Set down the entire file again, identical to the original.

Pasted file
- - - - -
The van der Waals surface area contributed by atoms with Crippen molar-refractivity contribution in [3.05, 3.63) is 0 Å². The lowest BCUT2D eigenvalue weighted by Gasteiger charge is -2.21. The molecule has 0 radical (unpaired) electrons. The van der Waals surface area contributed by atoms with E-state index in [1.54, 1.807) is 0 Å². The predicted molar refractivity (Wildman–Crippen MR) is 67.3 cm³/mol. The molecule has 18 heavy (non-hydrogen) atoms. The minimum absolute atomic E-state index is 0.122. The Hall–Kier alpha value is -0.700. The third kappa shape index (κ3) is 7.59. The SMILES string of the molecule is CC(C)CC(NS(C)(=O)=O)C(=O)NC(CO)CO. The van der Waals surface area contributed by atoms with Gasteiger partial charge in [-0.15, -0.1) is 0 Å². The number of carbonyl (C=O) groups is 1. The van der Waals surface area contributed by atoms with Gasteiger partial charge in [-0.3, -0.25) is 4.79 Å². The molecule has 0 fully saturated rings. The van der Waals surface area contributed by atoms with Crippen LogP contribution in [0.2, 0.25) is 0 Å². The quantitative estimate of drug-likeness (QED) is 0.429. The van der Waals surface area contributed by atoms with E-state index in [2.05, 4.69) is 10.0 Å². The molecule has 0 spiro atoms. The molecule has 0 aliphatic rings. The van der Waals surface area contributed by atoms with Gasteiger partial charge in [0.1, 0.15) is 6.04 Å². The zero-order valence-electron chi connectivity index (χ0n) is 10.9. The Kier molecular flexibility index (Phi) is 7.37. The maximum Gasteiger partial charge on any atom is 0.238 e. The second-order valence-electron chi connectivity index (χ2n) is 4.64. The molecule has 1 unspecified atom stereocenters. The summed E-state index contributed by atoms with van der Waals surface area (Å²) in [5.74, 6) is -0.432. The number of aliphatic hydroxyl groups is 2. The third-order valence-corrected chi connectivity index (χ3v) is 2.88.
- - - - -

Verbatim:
The van der Waals surface area contributed by atoms with Crippen molar-refractivity contribution in [3.05, 3.63) is 0 Å². The lowest BCUT2D eigenvalue weighted by Gasteiger charge is -2.21. The molecule has 0 radical (unpaired) electrons. The van der Waals surface area contributed by atoms with E-state index in [1.54, 1.807) is 0 Å². The predicted molar refractivity (Wildman–Crippen MR) is 67.3 cm³/mol. The molecule has 18 heavy (non-hydrogen) atoms. The minimum absolute atomic E-state index is 0.122. The Hall–Kier alpha value is -0.700. The third kappa shape index (κ3) is 7.59. The SMILES string of the molecule is CC(C)CC(NS(C)(=O)=O)C(=O)NC(CO)CO. The van der Waals surface area contributed by atoms with Gasteiger partial charge in [-0.15, -0.1) is 0 Å². The number of carbonyl (C=O) groups is 1. The van der Waals surface area contributed by atoms with Gasteiger partial charge in [-0.3, -0.25) is 4.79 Å². The molecule has 0 fully saturated rings. The van der Waals surface area contributed by atoms with Crippen LogP contribution in [0.2, 0.25) is 0 Å². The quantitative estimate of drug-likeness (QED) is 0.429. The van der Waals surface area contributed by atoms with E-state index in [2.05, 4.69) is 10.0 Å². The molecule has 0 spiro atoms. The molecule has 0 aliphatic rings. The van der Waals surface area contributed by atoms with Gasteiger partial charge in [0.1, 0.15) is 6.04 Å². The zero-order valence-electron chi connectivity index (χ0n) is 10.9. The Kier molecular flexibility index (Phi) is 7.37. The maximum Gasteiger partial charge on any atom is 0.238 e. The second-order valence-electron chi connectivity index (χ2n) is 4.64. The molecule has 1 unspecified atom stereocenters. The summed E-state index contributed by atoms with van der Waals surface area (Å²) in [5.74, 6) is -0.432. The number of aliphatic hydroxyl groups is 2. The third-order valence-corrected chi connectivity index (χ3v) is 2.88.